The assignments of the heme vibrational modes of CcO are well established. The ν4 line in the 1350 – 1380 cm−1 region is sensitive to the π-electron density in the porphyrin macrocycle and hence the oxidation states of the heme iron. In the ferrous form, the line is located in the 1355 – 1358 cm−1 region, while in the ferric form it is in the 1373 – 1375 cm−1 region. The ν3 line in the 1460 – 1510 cm−1 region is sensitive to the spin-state and the coordination-state of the heme iron. In the ferrous form, the line is at ~1470 cm−1 for the five-coordinate high-spin state and it shifts to ~1500 cm−1 for six-coordinate low-spin complexes. In the ferric case, the line is located at ~1490, ~1475 and ~1500 cm−1 for five-coordinate high-spin, six-coordinate high-spin and six-coordinate low-spin complexes, respectively. The ν2 line in the 1560 to 1590 cm−1 region is sensitive to the iron spin state. In both oxidation states, it is located at ~1570 and ~1585 cm−1 for high-spin and low-spin complexes, respectively. Although these lines are well assigned, the ν3 line is somewhat difficult to identify in CcO due to its overlap with other modes, in the 1470 cm−1 region.
The formyl C=O stretching mode from heme a3 is located at ~1664 and ~1671 cm−1 for the ferrous and ferric states, respectively; and the corresponding modes for heme a are located at ~1610 and 1645 – 1650 cm−1, respectively. These C=O stretching modes are sensitive to both the oxidation states of the heme iron and the chemical environment surrounding the formyl group. The much lower frequency for the C=O stretching mode of heme a is due to the presence of a strong H-bond between its formyl group and a nearby amino acid residue, R38 (Fig. 1A). The high frequency of the C=O stretching mode in heme a3, on the other hand, is a result of the hydrophobic microenvironment surrounding the formyl group (it is noted that the formyl group in heme a3 is sandwiched by H290 and A359).
The optical absorption spectra of ferrous CcO at pH 7.4, 10.5 and 12.0 are shown in Fig 2A. The corresponding high frequency region of the resonance Raman spectra are shown in Fig 2B. In the native state (NR) at pH 7.4, the Soret and Q bands are located at 443 and 604 nm, respectively. The 1472 (ν3), 1570 (ν2) and 1664 (formyl) cm−1 lines in the resonance Raman spectrum are assigned to the five-coordinate high-spin heme a3 with a single axial histidine ligand (H376 as shown in Fig. 1). On the other hand, the 1585 (ν2) and 1612 (formyl) cm−1 lines are attributed to the six-coordinate low-spin heme a with two axial histidine ligands (H61 and H378). The shoulder at 1624 cm−1 is assigned to the C=C stretching mode of the vinyl groups from both hemes.
When the pH is raised to 10.5, only minor changes are detected in the optical absorption and the resonance Raman spectra. In contrast, when the pH is further raised to 12.0, the Soret band shifts from 443 to 428 nm and the visible Q band shifts from 604 to 575 nm, with a concomitant development of a shoulder at 594 nm (Fig. 2A). The changes in the optical absorption spectrum are accompanied by dramatic changes in the resonance Raman spectrum (Fig. 2B), in which new broad lines at 1585 and 1629 cm−1 appear at the expense of the lines found at neutral pH conditions described above.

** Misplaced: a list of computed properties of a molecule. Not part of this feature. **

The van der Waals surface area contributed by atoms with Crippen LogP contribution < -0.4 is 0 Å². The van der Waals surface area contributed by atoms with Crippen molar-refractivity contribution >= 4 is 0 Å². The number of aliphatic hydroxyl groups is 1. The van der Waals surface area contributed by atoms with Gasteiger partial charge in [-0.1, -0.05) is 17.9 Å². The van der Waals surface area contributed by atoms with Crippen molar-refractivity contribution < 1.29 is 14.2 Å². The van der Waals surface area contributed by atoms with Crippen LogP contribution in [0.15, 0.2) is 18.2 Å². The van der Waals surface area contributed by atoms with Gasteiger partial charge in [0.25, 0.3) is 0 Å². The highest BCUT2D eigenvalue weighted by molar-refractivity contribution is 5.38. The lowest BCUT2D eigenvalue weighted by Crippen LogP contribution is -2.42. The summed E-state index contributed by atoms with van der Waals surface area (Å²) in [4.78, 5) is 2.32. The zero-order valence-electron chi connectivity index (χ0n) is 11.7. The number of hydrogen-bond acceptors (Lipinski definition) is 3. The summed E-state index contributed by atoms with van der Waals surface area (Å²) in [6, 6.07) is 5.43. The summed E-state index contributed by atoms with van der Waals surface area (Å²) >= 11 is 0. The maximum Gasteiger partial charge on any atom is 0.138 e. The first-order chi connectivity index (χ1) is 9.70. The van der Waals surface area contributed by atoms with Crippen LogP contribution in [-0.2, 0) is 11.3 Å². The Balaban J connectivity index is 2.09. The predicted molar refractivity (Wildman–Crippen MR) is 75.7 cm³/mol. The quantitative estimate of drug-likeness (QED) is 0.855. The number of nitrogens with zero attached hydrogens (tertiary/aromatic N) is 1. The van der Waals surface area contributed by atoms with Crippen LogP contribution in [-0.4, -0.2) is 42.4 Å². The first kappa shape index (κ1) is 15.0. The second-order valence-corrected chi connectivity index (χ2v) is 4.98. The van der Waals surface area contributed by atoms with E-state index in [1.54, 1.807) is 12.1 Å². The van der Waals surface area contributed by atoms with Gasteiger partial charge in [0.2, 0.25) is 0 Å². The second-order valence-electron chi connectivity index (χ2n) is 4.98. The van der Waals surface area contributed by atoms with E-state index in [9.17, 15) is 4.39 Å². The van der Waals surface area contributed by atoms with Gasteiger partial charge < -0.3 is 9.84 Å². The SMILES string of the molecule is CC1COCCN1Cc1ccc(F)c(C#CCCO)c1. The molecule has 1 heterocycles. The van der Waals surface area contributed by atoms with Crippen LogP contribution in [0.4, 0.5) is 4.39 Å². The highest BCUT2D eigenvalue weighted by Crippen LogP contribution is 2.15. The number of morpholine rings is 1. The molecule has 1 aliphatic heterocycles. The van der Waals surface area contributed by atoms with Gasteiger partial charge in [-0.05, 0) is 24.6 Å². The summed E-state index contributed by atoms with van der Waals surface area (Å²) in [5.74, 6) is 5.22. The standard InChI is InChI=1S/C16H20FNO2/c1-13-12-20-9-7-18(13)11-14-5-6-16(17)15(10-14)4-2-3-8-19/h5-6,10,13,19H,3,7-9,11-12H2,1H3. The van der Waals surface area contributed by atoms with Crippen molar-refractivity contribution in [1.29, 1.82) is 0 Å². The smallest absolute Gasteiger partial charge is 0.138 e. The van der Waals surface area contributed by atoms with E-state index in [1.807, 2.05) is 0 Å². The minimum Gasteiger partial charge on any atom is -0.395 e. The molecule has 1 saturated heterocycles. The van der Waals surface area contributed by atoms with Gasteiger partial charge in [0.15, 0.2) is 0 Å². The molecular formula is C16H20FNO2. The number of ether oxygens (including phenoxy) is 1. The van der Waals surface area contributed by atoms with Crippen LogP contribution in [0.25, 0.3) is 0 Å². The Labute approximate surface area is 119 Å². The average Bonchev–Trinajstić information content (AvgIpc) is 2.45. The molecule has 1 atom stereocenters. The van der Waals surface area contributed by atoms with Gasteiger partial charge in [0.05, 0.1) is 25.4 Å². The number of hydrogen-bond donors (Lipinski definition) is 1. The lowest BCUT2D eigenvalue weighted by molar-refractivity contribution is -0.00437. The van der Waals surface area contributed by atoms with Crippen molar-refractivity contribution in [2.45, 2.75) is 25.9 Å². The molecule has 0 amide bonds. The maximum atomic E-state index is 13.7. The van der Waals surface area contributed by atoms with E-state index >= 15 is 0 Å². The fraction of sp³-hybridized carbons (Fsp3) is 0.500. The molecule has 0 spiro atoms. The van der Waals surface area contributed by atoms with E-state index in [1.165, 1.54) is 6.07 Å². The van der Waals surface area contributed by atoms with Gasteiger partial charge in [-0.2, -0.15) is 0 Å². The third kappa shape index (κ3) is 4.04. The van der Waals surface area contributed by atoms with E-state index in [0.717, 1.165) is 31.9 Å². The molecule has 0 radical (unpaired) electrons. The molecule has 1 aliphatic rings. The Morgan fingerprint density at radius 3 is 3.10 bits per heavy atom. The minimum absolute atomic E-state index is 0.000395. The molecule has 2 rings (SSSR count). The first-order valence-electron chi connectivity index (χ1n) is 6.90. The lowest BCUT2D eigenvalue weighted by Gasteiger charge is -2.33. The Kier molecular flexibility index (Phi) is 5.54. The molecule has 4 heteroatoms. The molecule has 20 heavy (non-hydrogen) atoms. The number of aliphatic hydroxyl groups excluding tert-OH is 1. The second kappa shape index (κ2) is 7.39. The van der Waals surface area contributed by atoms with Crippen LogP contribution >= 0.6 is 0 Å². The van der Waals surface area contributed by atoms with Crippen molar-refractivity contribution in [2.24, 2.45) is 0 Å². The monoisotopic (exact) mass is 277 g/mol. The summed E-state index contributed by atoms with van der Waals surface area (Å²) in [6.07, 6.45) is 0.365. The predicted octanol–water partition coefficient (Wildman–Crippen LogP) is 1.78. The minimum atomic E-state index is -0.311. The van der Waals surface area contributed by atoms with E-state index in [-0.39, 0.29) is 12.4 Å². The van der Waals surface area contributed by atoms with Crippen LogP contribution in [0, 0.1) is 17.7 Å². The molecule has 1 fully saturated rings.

Both the optical absorption and Raman spectra of the fully reduced species at pH 12.0 (referred to as SR hereafter) are nearly identical to those of the six-coordinate low-spin ferrous heme model complex with two nitrogenous ligands coordinated to the heme iron and a Schiff base linkage formed on the formyl group as shown in Figs. S1 and S2 in the Supplemental Material and listed in Table I . Based on the similarity to the spectra of the model complex, we postulate that, in the SR state, the formyl groups of hemes a and a3 form Schiff base linkages with nearby amino acid residues bearing a primary amine sidechain group via the following reaction:
This assignment is consistent with the appearance of the C=N stretching mode at 1629 cm−1 and the concurrent disappearance of the two formyl C=O stretching modes at 1612 and 1664 cm−1 in the Raman spectrum of the SR species (Fig. 2B).
Two amino acids, lysine and arginine, which contain primary amine sidechain groups, may form a Schiff base linkage with the heme formyl group through a nucleophilic addition reaction. Although lysine is a better nucleophile than arginine, all the lysine residues in CcO are located more than 20 Å away from the heme formyl groups. On the other hand, R38 is only 2.9 Å away from the formyl group of the heme a, and it forms an H-bond with it in the native state (Fig. 1A). Hence, it is the most likely residue to react with the formyl group of heme a. We postulate that the alkaline-induced structural transition disrupts the H-bond between R38 and the formyl group of heme a, thereby allowing the formation of the Schiff base linkage between them. For heme a3, the closest ligand that may form a Schiff base linkage with the formyl group is R302, which is 13 Å away from it (Fig. 1A). Although this distance is too long for the nucleophilic addition reaction to take place directly, the rupture of the CuB-H290 or CuB-H291 bond and the subsequent coordination of the H290 (or H291) to the heme a3 iron associated with the alkaline transition (vide infra) may trigger the movement of the peptide fragment linking R302 and H290/H291 (Fig. 2A) towards the heme a3, thereby bringing the amine sidechain group of R302 to close proximity to the formyl group to form the Schiff base.